15 September – Our Lady of Sorrows


The sorrowful events and experiences attributed to Mary’s life often relate directly to our own. For example, parents whose children are lost into crime, murdered or suffering from serious illness know how much their sorrow is in kinship with Mary’s. At other times her sorrows are indirectly or symbolically connected to ours. We do not have to be a parent to walk in the footsteps of the sorrowful mother. The sufferings of every individual, man or woman, are reflected in some aspect of Mary’s sorrows.

Anyone who has ever received news that brought with it a prediction of future turmoil and pain has been there with Mary when Simeon foretold the heartache she would have. Anyone who has ever made a decision to leave a situation that was harmful and destructive has been there with Mary when she fled into Egypt to save her son’s life. Anyone who has ever searched with panic and dismay over the loss of a valued part of their life has been there with Mary when she hunted for her missing child. Anyone who has ever met suffering on a deeper level has been there with Mary when she met her suffering son on his path to Calvary. Anyone who has ever vigiled at the bedside of a dying one has been there with Mary as she stood beneath the cross. Anyone who has ever embraced a part of their life that died has been there with Mary when she received the dead body of her child in her arms. Anyone who has ever stood in a cemetery with tears clutching at the heart has been there with Mary when she watched her son being laid to rest in the tomb.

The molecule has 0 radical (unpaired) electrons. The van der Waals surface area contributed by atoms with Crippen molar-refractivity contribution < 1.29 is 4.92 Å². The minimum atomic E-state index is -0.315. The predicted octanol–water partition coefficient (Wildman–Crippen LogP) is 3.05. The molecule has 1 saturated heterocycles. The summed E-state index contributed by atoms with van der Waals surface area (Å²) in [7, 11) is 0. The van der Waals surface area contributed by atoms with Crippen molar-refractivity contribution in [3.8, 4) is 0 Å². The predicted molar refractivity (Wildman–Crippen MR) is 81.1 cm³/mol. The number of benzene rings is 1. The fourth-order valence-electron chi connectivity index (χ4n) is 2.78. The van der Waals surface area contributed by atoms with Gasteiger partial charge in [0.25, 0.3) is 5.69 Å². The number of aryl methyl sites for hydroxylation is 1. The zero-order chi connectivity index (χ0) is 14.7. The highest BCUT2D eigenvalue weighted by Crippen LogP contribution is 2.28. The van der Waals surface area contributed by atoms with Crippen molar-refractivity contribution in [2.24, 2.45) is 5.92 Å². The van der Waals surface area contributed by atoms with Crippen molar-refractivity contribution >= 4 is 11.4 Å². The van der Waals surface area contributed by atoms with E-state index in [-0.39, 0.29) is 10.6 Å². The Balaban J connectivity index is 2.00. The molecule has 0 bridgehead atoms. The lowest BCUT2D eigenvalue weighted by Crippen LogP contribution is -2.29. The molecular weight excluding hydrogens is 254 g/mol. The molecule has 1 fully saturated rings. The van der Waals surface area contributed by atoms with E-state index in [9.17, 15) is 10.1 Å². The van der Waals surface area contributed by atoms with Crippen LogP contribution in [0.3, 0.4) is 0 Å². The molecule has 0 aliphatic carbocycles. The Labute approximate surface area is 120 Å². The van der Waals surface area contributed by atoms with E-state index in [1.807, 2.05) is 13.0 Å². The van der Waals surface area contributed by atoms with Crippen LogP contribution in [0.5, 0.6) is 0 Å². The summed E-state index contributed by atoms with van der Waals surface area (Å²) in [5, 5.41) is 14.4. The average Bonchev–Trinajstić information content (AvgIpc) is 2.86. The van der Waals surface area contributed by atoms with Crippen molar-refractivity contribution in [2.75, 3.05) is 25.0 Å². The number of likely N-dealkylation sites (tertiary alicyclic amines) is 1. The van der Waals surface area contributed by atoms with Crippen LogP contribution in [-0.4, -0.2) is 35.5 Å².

As we enter into these sorrows we see how Mary questioned and grappled with what was confusing and unclear, how she needed others to be there with her in her pain, how she reflected on her life experiences in order to find meaning in them. We also see her inner resiliency, how her faith sustained her, and how her deep love for her son gave her strength to enter into and endure her suffering. We see how she never gave up even in her most desolate of times. As we walk with Mary in her sorrows we discover that we are not alone in what is most difficult for us. In Mary, Mother of Sorrows, we have a mother, a sister, a mentor and a friend.

(Joyce Rupp)

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